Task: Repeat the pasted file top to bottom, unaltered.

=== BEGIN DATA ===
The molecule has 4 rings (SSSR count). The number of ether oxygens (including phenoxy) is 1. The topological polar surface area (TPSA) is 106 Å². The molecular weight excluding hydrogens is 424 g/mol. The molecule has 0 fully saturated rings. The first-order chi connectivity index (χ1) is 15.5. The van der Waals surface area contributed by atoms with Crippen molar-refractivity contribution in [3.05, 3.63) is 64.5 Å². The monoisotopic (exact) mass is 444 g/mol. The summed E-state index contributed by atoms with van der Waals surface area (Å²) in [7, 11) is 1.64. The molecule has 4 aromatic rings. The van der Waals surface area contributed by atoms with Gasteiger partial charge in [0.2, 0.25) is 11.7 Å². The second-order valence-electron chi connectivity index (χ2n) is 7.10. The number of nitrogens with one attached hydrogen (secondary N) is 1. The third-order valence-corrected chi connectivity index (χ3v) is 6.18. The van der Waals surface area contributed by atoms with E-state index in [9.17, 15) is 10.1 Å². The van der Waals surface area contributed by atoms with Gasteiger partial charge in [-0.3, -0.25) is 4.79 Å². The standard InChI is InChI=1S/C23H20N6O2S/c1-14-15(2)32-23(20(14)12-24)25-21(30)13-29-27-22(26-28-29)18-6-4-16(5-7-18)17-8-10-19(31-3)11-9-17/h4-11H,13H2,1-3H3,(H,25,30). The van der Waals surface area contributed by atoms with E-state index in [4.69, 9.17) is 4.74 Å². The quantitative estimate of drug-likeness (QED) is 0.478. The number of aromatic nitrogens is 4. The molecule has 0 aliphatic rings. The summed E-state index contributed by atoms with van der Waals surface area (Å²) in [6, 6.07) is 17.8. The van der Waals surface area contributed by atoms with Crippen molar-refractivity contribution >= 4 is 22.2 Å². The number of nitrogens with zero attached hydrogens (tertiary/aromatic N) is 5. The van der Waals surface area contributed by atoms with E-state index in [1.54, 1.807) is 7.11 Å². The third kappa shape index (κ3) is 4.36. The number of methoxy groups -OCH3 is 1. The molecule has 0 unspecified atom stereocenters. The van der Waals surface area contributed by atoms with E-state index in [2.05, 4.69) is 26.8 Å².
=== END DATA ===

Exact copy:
The molecule has 4 rings (SSSR count). The number of ether oxygens (including phenoxy) is 1. The topological polar surface area (TPSA) is 106 Å². The molecular weight excluding hydrogens is 424 g/mol. The molecule has 0 fully saturated rings. The first-order chi connectivity index (χ1) is 15.5. The van der Waals surface area contributed by atoms with Crippen molar-refractivity contribution in [3.05, 3.63) is 64.5 Å². The monoisotopic (exact) mass is 444 g/mol. The summed E-state index contributed by atoms with van der Waals surface area (Å²) in [7, 11) is 1.64. The molecule has 4 aromatic rings. The van der Waals surface area contributed by atoms with Gasteiger partial charge in [0.2, 0.25) is 11.7 Å². The second-order valence-electron chi connectivity index (χ2n) is 7.10. The number of nitrogens with one attached hydrogen (secondary N) is 1. The third-order valence-corrected chi connectivity index (χ3v) is 6.18. The van der Waals surface area contributed by atoms with E-state index in [9.17, 15) is 10.1 Å². The van der Waals surface area contributed by atoms with Gasteiger partial charge in [-0.3, -0.25) is 4.79 Å². The standard InChI is InChI=1S/C23H20N6O2S/c1-14-15(2)32-23(20(14)12-24)25-21(30)13-29-27-22(26-28-29)18-6-4-16(5-7-18)17-8-10-19(31-3)11-9-17/h4-11H,13H2,1-3H3,(H,25,30). The van der Waals surface area contributed by atoms with E-state index in [4.69, 9.17) is 4.74 Å². The quantitative estimate of drug-likeness (QED) is 0.478. The number of aromatic nitrogens is 4. The molecule has 0 aliphatic rings. The summed E-state index contributed by atoms with van der Waals surface area (Å²) in [6, 6.07) is 17.8. The van der Waals surface area contributed by atoms with Crippen molar-refractivity contribution >= 4 is 22.2 Å². The number of nitrogens with zero attached hydrogens (tertiary/aromatic N) is 5. The van der Waals surface area contributed by atoms with E-state index in [1.54, 1.807) is 7.11 Å². The third kappa shape index (κ3) is 4.36. The number of methoxy groups -OCH3 is 1. The molecule has 0 unspecified atom stereocenters. The van der Waals surface area contributed by atoms with E-state index in [2.05, 4.69) is 26.8 Å².